Markets & Finance

Why Rockwell Automation Is Ready to Roll


By James Robert Sanders With recovery expected later in 2003, Standard & Poor's believes improving economies in the U.S. and other major countires should help drive the shares of Rockwell Automation (ROK) higher. Milwaukee-based Rockwell, a supplier of industrial automation equipment, power controls, and information products, derives all of its sales from highly economically sensitive businesses. We at S&P recently upgraded the shares to 5 STARS (strong buy), our highest investment ranking.

Rockwell Automation started out as giant defense and industrial conglomerate Rockwell International. Following a series of divestitures and spin-offs that began in 1996, it now focuses on providing products and services to help businesses control and improve manufacturing processes. Its largest business unit, Control Systems, accounts for 78% of annual sales and produces a wide variety of input/output systems, drives, sensors, software, and more. Major users of the company's products include companies in consumer products, transportation, petrochemicals and mining, metals, and forest products.

Rockwell's other businesses include Power Systems (18%), which supplies power-transmission components. It also has a small presence in electronic commerce, providing systems and software to support companies' customer contact centers.

WAITING FOR RECOVERY. The U.S. is Rockwell's primary geographic market, from which it derived about 66% of total sales in 2002. Other key markets include Canada, several European countries, Mexico, China, Japan, Brazil, and Australia.

S&P views capital spending as critical to Rockwell's success. Unfortunately, current trends in this area from the manufacturing sector look uninspiring. This may be a result of aftereffects of the massive boom in capital spending throughout the late 1990s. S&P, therefore, anticipates Rockwell's top-line growth in the near-term to be flat to up only slightly, with most of the gains coming from recent acquisitions and a more favorable currency environment, given the dollar's recent decline.

However, once capital spending begins its eventual recovery from current depressed levels, Rockwell's recent cost-cutting initiatives and entrenched market positions bode well for its earnings leverage and upside earnings potential.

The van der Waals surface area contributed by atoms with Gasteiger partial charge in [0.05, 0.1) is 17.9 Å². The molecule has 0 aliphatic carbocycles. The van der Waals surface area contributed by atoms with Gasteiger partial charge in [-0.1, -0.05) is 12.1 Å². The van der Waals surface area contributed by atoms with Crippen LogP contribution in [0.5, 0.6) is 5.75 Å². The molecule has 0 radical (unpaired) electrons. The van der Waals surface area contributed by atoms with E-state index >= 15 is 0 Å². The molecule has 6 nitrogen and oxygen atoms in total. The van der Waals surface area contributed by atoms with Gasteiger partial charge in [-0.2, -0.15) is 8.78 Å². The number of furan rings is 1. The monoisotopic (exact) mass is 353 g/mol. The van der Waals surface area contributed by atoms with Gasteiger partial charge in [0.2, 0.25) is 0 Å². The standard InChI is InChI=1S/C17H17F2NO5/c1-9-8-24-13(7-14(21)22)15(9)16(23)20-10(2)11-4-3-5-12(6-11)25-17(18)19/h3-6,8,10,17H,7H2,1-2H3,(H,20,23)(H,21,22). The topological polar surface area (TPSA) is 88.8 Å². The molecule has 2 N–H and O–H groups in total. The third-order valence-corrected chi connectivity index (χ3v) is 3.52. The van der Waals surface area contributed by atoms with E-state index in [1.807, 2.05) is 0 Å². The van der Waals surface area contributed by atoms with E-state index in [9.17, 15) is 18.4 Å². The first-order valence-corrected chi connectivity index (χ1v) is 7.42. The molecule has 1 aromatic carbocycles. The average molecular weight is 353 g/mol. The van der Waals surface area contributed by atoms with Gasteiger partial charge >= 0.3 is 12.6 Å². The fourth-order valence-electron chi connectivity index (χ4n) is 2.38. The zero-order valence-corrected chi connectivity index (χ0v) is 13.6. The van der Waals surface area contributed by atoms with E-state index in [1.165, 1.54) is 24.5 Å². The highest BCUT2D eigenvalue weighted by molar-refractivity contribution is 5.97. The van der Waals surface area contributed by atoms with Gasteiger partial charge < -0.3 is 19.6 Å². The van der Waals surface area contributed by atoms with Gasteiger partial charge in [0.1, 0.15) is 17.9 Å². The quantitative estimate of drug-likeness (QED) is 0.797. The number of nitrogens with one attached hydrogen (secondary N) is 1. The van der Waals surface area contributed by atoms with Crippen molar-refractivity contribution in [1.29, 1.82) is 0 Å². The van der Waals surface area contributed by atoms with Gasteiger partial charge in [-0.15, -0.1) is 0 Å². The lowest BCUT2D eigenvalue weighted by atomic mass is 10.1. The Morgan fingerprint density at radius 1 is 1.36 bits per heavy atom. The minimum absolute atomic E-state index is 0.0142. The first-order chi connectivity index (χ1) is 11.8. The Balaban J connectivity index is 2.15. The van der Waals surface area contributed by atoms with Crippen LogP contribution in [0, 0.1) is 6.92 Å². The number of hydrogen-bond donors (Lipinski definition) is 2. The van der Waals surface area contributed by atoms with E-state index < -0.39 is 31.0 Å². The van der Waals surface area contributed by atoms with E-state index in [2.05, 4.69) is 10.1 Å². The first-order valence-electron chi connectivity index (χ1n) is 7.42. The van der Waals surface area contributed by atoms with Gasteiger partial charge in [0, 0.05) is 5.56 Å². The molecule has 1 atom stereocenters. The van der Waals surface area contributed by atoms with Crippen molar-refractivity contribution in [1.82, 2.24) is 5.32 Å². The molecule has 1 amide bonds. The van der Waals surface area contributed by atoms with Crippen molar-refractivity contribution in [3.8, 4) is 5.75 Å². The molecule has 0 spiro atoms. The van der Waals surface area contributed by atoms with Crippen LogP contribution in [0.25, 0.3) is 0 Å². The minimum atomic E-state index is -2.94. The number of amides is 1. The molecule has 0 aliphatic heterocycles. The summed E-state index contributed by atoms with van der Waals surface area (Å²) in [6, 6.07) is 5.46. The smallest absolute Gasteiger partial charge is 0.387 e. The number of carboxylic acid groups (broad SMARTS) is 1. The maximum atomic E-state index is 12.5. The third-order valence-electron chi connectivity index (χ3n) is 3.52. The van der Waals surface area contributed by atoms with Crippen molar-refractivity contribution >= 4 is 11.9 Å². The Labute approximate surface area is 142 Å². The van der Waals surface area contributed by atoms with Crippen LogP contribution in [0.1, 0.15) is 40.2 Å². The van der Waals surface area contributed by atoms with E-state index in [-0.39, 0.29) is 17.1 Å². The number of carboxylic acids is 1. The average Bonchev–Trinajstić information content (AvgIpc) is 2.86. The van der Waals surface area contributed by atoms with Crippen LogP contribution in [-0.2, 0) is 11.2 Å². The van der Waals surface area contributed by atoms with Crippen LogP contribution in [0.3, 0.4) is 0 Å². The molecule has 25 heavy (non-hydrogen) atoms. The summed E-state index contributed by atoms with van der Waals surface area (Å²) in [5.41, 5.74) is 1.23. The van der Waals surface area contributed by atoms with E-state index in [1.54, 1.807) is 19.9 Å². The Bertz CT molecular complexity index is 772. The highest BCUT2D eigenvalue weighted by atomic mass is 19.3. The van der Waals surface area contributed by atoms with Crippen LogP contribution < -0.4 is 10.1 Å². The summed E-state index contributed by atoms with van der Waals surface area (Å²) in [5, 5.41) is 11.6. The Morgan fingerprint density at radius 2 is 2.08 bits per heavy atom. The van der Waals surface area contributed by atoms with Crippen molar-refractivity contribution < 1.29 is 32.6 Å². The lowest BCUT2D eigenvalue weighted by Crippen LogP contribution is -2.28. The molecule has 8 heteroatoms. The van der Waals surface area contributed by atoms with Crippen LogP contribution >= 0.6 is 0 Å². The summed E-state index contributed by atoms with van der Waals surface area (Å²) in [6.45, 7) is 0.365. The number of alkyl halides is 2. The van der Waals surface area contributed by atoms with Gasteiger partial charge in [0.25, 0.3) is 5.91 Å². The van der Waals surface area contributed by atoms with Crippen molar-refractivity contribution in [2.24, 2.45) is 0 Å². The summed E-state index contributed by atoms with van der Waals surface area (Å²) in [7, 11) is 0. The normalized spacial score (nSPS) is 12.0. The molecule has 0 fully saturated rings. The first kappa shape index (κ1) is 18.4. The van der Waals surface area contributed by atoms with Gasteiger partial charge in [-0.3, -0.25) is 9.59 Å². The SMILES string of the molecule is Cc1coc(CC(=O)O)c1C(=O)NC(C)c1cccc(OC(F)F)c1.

RISING MARGINS. Though we assume that revenue growth will be modest in the near term, S&P nevertheless expects Rockwell's operating profitability to continue to improve from its four-year low of 7% reported in fiscal 2001 (ended September), to approximately 8.5% to 9% in fiscal 2003. In fiscal 2004, we expect the ratio to rise to around 9.5% to 10%. Assuming capital spending picks up sooner than our current model anticipates, Rockwell's operating margins could rise to level of 14% to 16%.

Through management's focus on debt reduction in recent years, helped along by cost containment and cuts in the cash dividend (debt-to-total-capitalization has declined from a four-year high of 57% in fiscal 2001 to 48% in fiscal 2002), we expect annual interest expense to keep declining. In all, earnings excluding one-time items are projected to expand by approximately 21% in fiscal 2003, and by 17% in fiscal 2004.

Under Standard & Poor's Core Earnings methodology, we anticipate that earnings per share will grow approximately 18% in fiscal 2003, from 76 cents to 90 cents. Major adjustments include approximately 3 cents per share in stock-option expenses for both periods and the exclusion of an estimated 39 cents and 15 cents of pension and other post-retirement income in fiscal 2002 and 2003, respectively.

WARRANTED PREMIUM. S&P emphasizes

discounted cash-flow analysis in valuing the shares. We arrived at our valuation by adding the sum of free cash flow growing at a projected compounded annual growth rate of 4% to 5% over the next 10 years, and 3.5% thereafter. This analysis indicates to S&P that Rockwell's stock is worth $30 to $31 a share.

At their current quote of approximately $22.50, the shares trade at approximately 21 times our estimated earnings per share of $1.09 for fiscal 2003 and 18 times our $1.27 forecast for fiscal 2004. Although these multiples are at a modest premium to that of the S&P 500-stock index, S&P believes the a premium is warranted in light of Rockwell's strong balance sheet, enviable ability to generate surplus cash flow, and strong positioning in the markets it serves.

The potential risks in Rockwell Automation's meeting both our price and earnings projections include further deterioration among its customers and additional weakness in the global economic environment. Analyst Sanders follows capital goods stocks for Standard & Poor's


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